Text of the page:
They want to come back in and get this message back in place, which is, "We may disagree with her on judicial philosophy, we may disagree on specific issues. This isn't about race. This isn't about, you know, personal issues. We're going to do this based on the facts."
JUDY WOODRUFF: Now, there is this division that's already developed between the Republicans and the Democrats over the timing. You had the chairman, Senator Leahy, saying it's irresponsible to wait any longer than a couple of months to get this completely done. The Republicans disagree.
AMY WALTER: Well, this is one of those issues where it's good to be in the majority. When you are in the majority, you get to decide.
Now, the other side can say, "Well, I don't like it," and they can try to push back, but the bottom line is, at least at this point, there doesn't seem to be a reason that Leahy has to go along with what Republicans are asking for.
The real issue -- and what you're hearing from Democrats is, you know, the longer that this drags out, this gives Republicans more opportunity to try to shoot this down. Obviously, the longer it drags out, it gives more opportunity for other issues to come up or for a mistake to happen, you know, in one of these hearings, et cetera, one of these meetings or something.
So they want to get -- Democrats, of course, want to get this done as quickly as possible.
Assessing the polls
JUDY WOODRUFF: But Republicans have a point, though, when they say she's been on the federal bench for 17 years, she's got 3,600-some-odd cases for them to look at.
AMY WALTER: That's right. And the White House comes back and says, "Well, you know, based on what we've seen from past confirmation hearings, 51 days is the average. We're on track with that. You've had time to look through these. We will absolutely have a process that respects that."
Now, I think for Republicans right now, I don't think they can afford to look like they're obstructionists. Again, this is a party that has a 30 percent approval rating compared to a president with 60 percent.
But you're right. If we move along in this process and see that there are unanswered questions, Republicans could still make this case.
JUDY WOODRUFF: Now, there were two public opinion polls that we saw today about her. Tell us, do they matter? Are they significant? And what bearing will they have on what happens?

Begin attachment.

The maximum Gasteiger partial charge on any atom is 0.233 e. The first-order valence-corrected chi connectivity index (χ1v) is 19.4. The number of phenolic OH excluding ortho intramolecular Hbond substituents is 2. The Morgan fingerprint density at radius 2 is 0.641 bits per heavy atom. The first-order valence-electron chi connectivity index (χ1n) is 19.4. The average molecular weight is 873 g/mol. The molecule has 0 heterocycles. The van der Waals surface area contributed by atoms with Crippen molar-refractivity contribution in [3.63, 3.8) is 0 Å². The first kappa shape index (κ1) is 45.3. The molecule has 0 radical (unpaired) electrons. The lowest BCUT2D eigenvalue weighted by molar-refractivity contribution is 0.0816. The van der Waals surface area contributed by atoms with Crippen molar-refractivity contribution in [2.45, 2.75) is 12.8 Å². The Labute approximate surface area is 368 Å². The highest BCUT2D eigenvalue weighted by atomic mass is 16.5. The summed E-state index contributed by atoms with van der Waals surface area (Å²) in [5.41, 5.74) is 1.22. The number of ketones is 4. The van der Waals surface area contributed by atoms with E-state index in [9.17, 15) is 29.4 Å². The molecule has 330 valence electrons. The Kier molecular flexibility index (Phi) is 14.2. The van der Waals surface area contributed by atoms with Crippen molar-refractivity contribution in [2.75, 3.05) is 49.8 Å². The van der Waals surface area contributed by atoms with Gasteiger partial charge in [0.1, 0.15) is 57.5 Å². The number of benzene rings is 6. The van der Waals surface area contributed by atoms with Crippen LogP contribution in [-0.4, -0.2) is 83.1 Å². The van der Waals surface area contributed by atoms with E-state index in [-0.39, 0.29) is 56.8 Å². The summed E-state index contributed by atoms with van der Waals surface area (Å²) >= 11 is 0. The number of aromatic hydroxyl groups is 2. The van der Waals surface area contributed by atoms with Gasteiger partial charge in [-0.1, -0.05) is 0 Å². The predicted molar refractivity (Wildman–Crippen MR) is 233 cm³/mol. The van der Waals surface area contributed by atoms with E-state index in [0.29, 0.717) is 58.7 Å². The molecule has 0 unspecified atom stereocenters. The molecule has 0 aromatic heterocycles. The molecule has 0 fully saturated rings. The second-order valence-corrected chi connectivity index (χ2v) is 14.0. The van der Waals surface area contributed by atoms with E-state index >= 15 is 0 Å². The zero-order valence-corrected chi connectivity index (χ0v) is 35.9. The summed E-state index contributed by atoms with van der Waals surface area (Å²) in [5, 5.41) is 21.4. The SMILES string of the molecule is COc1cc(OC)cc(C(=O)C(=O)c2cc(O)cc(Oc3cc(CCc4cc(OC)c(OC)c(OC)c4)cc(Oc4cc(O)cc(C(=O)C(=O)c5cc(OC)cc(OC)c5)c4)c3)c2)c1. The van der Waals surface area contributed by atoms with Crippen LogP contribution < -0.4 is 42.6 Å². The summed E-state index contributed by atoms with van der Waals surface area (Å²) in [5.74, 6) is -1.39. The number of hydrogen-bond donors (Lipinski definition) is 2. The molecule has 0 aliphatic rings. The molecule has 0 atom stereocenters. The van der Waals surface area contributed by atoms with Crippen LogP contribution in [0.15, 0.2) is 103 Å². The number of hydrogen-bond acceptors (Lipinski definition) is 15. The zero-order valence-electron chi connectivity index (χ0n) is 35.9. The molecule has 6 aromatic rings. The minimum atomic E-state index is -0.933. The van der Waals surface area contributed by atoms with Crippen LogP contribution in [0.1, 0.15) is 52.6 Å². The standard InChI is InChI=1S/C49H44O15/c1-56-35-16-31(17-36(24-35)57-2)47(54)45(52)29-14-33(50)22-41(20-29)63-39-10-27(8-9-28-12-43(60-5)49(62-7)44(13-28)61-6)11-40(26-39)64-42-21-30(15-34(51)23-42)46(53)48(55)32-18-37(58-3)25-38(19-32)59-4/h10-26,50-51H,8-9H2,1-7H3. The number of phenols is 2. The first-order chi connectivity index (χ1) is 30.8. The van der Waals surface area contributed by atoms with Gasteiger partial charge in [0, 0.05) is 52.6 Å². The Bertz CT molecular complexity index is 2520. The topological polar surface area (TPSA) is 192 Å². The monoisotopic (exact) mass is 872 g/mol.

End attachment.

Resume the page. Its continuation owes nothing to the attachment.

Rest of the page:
AMY WALTER: Well, I think the most important thing is, she is at the same place right now with the American public as Roberts and Alito were back at this point in their confirmation process, so 54 percent of Americans saying -- this is in the Gallup poll, USA Today-Gallup poll, saying that they think she should be confirmed. So, right now, that suggests that voters out there think that dragging out this process would not be beneficial.
Do you think that her views are mainstream or too extreme? Forty-nine percent say extreme. In Alito's case, back in 2006, 52 percent thought they were mainstream, so basically 49 percent think she's mainstream, 52 percent thought Alito was mainstream. Making the case that she's out of touch, at least right now, is going to be difficult.
Two audiences for Republicans
JUDY WOODRUFF: Now, this letter, signed by 145 conservatives, to the Republican leadership in the Senate, is that a real division among conservatives? How do you see it?
AMY WALTER: I really don't think so. I mean, I think the option of filibuster and the reason why even some senators are trying to sort of keep the door open is, in politics, the number-one rule of thumb is never box yourself in, right, never say we won't ever do this or we will always do that. Just keep it sort of vague just in case something develops.
But this is just -- it goes back to the problem, Judy, that you and I have talked about for a long time now for Republicans, which is, they have two audiences now. They have the conservative base that basically disagrees with everything that Barack Obama stands for and wants the party to do the same and then the rest of the public that right now 54 percent of whom think should, you know -- they should go ahead and put Sotomayor onto the Supreme Court.
So that's that balancing act that they're constantly having to fight, which is, you know, for some of these folks, looking at very competitive primaries, they can't afford to alienate that base. For a national party, though, they have to expand beyond it.
JUDY WOODRUFF: So, in many ways, laying down a marker at this point?
AMY WALTER: That's right. And that's why you can still get a vote against her. If you're a Republican right now thinking about your future, either you're going to run for president in 2012, you're thinking about a primary challenge, you can still have a vote against her.
It will definitely be a marker for a lot of conservative groups in the same way that voting against Alito and Roberts was for Democrats and liberals.
Filibustering it, though, is a very different story. And, again, when you get in the battle of the bully pulpit, right now, Barack Obama is going to win that. President Obama is going to win that debate over congressional Republicans.
JUDY WOODRUFF: All right, the process continues, timing still up in the air. Amy Walter, thank you.
AMY WALTER: Thanks, Judy.